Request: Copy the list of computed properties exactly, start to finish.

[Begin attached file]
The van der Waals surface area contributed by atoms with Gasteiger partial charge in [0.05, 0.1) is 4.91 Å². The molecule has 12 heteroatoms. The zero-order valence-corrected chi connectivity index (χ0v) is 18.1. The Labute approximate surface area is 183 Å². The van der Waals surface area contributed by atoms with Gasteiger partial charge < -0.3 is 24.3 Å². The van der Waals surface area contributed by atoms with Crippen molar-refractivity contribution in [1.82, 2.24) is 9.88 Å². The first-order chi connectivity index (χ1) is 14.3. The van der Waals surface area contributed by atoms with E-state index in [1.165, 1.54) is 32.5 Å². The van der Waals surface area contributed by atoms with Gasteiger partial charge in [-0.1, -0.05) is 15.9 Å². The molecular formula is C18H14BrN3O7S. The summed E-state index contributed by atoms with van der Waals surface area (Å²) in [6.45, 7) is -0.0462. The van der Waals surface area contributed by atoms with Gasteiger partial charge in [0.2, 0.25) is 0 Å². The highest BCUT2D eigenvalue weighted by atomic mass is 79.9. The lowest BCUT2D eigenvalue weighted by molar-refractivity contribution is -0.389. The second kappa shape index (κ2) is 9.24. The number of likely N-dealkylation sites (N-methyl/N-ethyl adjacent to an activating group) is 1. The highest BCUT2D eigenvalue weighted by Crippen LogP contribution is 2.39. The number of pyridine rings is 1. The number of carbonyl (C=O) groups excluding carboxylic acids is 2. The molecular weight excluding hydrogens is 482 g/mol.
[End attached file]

The van der Waals surface area contributed by atoms with Gasteiger partial charge in [0.05, 0.1) is 4.91 Å². The molecule has 12 heteroatoms. The zero-order valence-corrected chi connectivity index (χ0v) is 18.1. The Labute approximate surface area is 183 Å². The van der Waals surface area contributed by atoms with Gasteiger partial charge < -0.3 is 24.3 Å². The van der Waals surface area contributed by atoms with Crippen molar-refractivity contribution in [1.82, 2.24) is 9.88 Å². The first-order chi connectivity index (χ1) is 14.3. The van der Waals surface area contributed by atoms with E-state index in [1.165, 1.54) is 32.5 Å². The van der Waals surface area contributed by atoms with Gasteiger partial charge in [-0.1, -0.05) is 15.9 Å². The molecular formula is C18H14BrN3O7S. The summed E-state index contributed by atoms with van der Waals surface area (Å²) in [6.45, 7) is -0.0462. The van der Waals surface area contributed by atoms with Gasteiger partial charge in [0.2, 0.25) is 0 Å². The highest BCUT2D eigenvalue weighted by atomic mass is 79.9. The lowest BCUT2D eigenvalue weighted by molar-refractivity contribution is -0.389. The second kappa shape index (κ2) is 9.24. The number of likely N-dealkylation sites (N-methyl/N-ethyl adjacent to an activating group) is 1. The highest BCUT2D eigenvalue weighted by Crippen LogP contribution is 2.39. The number of pyridine rings is 1. The number of carbonyl (C=O) groups excluding carboxylic acids is 2. The molecular weight excluding hydrogens is 482 g/mol.